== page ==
No. 227, Pittsburgh, 1980, Appeal from Judgment of Sentence of the Court of Common Pleas of Erie County, Pennsylvania, Criminal Division Imposed March 4, 1980, Numbers 1194 and 1195 of 1979.
Joseph P. Martone, Erie, for appellant.
James E. Blackwood, Assistant District Attorney, Erie, for Commonwealth, appellee.
Spaeth, Shertz and Montgomery, JJ. Spaeth, J., concurs in the result. The decision in this case was rendered prior to the expiration of Judge Shertz's commission of office on the Superior Court of Pennsylvania.
[ 295 Pa. Super. Page 260]
Appellant, Gary Lee Kessinger, pleaded guilty to five counts of Theft by Deception.*fn1 In this appeal from judgment of sentence Appellant makes three contentions: (1) the sentencing court abused its discretion in refusing to allow him to inspect the pre-sentence report; (2) he was denied a full and fair allocution as provided in Rule 1405, Pa.R.Crim.P., because of this refusal; and, (3) sentencing counsel*fn2 was ineffective for failing to place specific objections to the pre-sentence report on the record at the time of sentencing and for withdrawing a motion to vacate the guilty plea prior to a full determination of the merits of the motion. We find no merit in any of these contentions and we therefore affirm the judgment of sentence.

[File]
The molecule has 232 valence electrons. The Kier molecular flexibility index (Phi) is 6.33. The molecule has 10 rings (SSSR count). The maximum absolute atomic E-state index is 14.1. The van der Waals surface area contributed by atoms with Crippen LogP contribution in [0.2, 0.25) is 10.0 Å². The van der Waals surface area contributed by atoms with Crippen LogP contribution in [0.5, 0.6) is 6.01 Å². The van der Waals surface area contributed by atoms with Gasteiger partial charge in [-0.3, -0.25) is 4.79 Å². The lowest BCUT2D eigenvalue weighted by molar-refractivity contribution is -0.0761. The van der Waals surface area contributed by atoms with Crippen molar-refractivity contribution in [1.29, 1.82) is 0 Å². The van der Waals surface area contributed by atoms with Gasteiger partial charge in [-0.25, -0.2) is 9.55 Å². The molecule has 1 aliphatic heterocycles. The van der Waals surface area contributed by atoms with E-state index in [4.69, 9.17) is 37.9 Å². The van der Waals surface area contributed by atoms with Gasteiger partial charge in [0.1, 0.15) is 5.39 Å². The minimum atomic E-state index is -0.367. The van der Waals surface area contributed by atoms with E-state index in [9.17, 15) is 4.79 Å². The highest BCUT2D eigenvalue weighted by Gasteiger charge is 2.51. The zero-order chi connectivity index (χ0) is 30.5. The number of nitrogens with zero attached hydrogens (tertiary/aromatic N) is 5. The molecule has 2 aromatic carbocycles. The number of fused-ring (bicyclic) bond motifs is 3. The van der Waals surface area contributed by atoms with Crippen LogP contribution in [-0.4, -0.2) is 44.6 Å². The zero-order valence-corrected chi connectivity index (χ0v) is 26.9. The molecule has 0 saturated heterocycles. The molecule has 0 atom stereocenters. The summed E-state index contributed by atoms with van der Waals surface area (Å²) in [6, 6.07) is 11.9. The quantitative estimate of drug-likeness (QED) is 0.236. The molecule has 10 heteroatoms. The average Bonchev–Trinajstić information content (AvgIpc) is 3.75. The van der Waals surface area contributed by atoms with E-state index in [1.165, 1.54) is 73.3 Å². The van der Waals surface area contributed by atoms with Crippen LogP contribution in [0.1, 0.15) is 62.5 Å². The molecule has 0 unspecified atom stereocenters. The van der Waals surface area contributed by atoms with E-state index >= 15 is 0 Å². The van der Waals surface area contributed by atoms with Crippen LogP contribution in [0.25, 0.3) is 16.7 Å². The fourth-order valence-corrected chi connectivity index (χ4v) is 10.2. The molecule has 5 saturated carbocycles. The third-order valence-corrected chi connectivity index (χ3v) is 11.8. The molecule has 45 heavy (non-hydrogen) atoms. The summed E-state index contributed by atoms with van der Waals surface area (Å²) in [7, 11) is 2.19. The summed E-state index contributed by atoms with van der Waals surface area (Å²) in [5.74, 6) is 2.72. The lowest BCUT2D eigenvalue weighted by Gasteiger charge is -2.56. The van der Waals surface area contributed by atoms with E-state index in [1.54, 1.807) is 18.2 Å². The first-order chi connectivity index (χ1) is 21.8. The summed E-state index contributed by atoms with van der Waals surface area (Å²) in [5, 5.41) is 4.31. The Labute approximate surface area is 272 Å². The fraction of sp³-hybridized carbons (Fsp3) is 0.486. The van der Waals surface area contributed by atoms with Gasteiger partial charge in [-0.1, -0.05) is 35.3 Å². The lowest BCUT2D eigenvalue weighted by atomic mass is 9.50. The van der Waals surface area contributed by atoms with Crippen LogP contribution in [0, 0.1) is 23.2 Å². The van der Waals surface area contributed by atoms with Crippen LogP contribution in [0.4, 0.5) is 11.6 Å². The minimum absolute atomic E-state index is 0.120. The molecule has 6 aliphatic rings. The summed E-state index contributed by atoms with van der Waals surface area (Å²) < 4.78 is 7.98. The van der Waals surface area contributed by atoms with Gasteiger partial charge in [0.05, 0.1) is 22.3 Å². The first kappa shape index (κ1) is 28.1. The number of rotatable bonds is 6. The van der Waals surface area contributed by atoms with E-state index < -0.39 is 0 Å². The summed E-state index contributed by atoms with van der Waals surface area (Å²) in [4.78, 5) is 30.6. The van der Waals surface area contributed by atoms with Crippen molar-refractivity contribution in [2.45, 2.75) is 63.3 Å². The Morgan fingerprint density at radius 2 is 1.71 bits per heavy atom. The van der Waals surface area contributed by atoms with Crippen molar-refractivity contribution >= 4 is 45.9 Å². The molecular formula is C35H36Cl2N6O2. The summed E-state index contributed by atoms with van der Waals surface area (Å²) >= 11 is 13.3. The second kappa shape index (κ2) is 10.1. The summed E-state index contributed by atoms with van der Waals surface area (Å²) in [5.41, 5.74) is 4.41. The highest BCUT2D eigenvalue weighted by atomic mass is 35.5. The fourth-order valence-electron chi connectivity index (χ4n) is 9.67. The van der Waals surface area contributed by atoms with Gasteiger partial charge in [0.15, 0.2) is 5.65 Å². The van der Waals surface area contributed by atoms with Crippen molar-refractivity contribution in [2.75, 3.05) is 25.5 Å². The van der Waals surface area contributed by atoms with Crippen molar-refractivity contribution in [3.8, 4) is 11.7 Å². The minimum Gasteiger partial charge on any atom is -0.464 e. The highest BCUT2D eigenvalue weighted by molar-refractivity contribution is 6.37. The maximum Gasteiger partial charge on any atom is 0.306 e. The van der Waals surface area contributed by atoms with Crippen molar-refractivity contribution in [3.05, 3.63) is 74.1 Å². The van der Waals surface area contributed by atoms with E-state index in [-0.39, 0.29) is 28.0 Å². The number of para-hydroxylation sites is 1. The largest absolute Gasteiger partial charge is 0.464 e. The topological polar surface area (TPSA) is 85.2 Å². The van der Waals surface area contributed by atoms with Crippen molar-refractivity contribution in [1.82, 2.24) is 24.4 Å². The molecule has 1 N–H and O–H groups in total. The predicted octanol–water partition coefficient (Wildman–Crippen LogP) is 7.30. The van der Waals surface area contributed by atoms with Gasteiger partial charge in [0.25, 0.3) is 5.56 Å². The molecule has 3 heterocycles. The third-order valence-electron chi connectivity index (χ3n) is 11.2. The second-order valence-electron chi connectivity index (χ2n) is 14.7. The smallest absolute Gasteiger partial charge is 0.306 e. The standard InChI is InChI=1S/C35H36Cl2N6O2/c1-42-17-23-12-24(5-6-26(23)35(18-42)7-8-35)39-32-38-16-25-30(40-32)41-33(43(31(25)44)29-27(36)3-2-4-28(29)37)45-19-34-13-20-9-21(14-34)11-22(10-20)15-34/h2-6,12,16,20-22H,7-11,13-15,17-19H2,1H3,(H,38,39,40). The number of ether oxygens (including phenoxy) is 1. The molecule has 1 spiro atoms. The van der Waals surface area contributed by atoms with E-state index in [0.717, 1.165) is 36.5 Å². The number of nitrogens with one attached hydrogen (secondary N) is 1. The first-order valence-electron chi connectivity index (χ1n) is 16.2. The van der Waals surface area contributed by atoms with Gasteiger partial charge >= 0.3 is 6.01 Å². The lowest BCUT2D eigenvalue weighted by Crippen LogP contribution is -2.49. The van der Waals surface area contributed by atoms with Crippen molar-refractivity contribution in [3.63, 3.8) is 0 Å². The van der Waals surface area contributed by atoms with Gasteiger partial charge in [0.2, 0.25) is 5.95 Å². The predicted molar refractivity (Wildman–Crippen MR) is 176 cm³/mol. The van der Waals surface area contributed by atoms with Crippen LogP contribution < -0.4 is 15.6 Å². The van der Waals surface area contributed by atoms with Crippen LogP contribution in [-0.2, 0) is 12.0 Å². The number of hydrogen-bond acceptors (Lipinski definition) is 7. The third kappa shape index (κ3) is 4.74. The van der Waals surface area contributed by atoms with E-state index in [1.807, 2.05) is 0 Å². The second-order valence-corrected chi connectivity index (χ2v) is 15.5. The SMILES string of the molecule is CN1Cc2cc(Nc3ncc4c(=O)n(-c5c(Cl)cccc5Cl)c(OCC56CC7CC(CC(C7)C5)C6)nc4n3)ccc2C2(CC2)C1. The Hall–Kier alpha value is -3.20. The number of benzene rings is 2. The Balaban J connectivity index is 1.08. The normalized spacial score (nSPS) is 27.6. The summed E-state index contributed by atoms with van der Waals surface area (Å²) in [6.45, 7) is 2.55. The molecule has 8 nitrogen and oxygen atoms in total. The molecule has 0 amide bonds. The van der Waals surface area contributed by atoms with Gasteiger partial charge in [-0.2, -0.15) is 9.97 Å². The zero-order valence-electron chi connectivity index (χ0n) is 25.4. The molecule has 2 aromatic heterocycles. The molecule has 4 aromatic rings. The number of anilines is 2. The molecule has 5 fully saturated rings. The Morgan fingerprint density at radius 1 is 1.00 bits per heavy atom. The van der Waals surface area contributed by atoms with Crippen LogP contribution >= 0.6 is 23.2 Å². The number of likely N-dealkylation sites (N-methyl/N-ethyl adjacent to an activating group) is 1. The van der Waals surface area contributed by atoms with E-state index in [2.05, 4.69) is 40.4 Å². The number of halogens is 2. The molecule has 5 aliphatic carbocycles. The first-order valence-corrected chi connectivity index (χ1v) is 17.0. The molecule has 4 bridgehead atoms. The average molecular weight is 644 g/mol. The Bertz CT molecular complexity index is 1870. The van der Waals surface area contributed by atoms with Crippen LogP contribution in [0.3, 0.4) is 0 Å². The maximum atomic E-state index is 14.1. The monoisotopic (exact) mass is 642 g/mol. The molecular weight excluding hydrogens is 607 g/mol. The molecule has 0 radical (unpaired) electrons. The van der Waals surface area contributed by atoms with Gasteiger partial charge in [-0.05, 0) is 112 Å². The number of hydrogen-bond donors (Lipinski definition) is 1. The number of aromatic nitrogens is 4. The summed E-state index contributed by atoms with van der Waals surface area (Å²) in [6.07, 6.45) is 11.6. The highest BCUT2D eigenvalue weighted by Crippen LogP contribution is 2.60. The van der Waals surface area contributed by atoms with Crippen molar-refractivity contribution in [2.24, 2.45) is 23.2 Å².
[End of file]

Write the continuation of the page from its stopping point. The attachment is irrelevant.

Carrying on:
With regard to Appellant's first assertion, the record simply does not support the contention that the trial court did not act in conformity with the mandates of Rule 1404, Pa.R.Crim.P.*fn3 or Commonwealth v. Phelps, 450 Pa. 597, 301
[ 295 Pa. Super. Page 261]
A.2d 678 (1973), and the ABA Standards Relating to Sentencing Alternatives and Procedures adopted therein.*fn4 The record reveals that counsel for Appellant was permitted full access to the report*fn5 as required by the Rules of Criminal
[ 295 Pa. Super. Page 262]
Procedure and the ABA Standards. Thus, we reject Appellant's argument that the trial court abused its discretion in disallowing him personally to review the report for inaccuracies.*fn6 As the trial court stated to Appellant at the time of sentencing:
Mr. Kessinger, I'll explain to you further what I said about the presentence report. Your attorney has [been?] provided this and there are matters here that the probation department has developed in their investigation and reevaluation of the case. These are matters that they have worked on, and they have a right to keep confidential. The other matters, I would tell you, ...